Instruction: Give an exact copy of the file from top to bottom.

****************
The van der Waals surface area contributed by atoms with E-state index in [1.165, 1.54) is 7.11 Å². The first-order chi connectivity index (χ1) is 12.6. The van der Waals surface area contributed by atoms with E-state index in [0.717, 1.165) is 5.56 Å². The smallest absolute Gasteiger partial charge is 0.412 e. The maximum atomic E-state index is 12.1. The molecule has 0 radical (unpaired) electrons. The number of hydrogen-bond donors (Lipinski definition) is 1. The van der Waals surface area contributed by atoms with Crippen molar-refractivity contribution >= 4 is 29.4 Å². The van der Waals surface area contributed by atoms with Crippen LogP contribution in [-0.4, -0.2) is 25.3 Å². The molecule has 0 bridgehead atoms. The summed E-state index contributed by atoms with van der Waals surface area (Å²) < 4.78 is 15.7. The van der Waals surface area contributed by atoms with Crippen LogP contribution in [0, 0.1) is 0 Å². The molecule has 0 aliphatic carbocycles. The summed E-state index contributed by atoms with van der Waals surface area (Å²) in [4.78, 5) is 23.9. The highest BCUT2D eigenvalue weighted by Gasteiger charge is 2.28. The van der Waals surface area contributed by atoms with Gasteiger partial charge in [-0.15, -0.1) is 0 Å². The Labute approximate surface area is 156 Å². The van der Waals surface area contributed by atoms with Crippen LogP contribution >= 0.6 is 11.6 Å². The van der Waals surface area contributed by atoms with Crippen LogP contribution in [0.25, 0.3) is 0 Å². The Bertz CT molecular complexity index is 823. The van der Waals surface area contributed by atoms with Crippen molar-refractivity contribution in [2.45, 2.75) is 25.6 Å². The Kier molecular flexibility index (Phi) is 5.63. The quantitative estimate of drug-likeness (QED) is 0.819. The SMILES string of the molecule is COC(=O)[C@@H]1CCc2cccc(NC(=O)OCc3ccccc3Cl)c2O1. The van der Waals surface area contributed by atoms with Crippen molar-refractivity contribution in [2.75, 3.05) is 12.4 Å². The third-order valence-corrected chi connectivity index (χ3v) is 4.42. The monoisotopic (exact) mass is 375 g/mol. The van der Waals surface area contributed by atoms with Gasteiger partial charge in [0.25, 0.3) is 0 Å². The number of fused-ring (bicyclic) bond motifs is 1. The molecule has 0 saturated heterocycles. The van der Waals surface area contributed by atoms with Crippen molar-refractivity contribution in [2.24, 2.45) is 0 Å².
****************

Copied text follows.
The van der Waals surface area contributed by atoms with E-state index in [1.165, 1.54) is 7.11 Å². The first-order chi connectivity index (χ1) is 12.6. The van der Waals surface area contributed by atoms with E-state index in [0.717, 1.165) is 5.56 Å². The smallest absolute Gasteiger partial charge is 0.412 e. The maximum atomic E-state index is 12.1. The molecule has 0 radical (unpaired) electrons. The number of hydrogen-bond donors (Lipinski definition) is 1. The van der Waals surface area contributed by atoms with Crippen molar-refractivity contribution >= 4 is 29.4 Å². The van der Waals surface area contributed by atoms with Crippen LogP contribution in [-0.4, -0.2) is 25.3 Å². The molecule has 0 bridgehead atoms. The summed E-state index contributed by atoms with van der Waals surface area (Å²) < 4.78 is 15.7. The van der Waals surface area contributed by atoms with Crippen LogP contribution in [0, 0.1) is 0 Å². The molecule has 0 aliphatic carbocycles. The summed E-state index contributed by atoms with van der Waals surface area (Å²) in [4.78, 5) is 23.9. The highest BCUT2D eigenvalue weighted by Gasteiger charge is 2.28. The van der Waals surface area contributed by atoms with Gasteiger partial charge in [-0.15, -0.1) is 0 Å². The Labute approximate surface area is 156 Å². The van der Waals surface area contributed by atoms with Crippen LogP contribution >= 0.6 is 11.6 Å². The van der Waals surface area contributed by atoms with Crippen LogP contribution in [0.25, 0.3) is 0 Å². The Bertz CT molecular complexity index is 823. The van der Waals surface area contributed by atoms with Crippen molar-refractivity contribution in [2.45, 2.75) is 25.6 Å². The Kier molecular flexibility index (Phi) is 5.63. The quantitative estimate of drug-likeness (QED) is 0.819. The SMILES string of the molecule is COC(=O)[C@@H]1CCc2cccc(NC(=O)OCc3ccccc3Cl)c2O1. The van der Waals surface area contributed by atoms with Crippen molar-refractivity contribution in [2.75, 3.05) is 12.4 Å². The third-order valence-corrected chi connectivity index (χ3v) is 4.42. The monoisotopic (exact) mass is 375 g/mol. The van der Waals surface area contributed by atoms with Gasteiger partial charge in [0.25, 0.3) is 0 Å². The number of fused-ring (bicyclic) bond motifs is 1. The molecule has 0 saturated heterocycles. The van der Waals surface area contributed by atoms with Crippen molar-refractivity contribution in [2.24, 2.45) is 0 Å².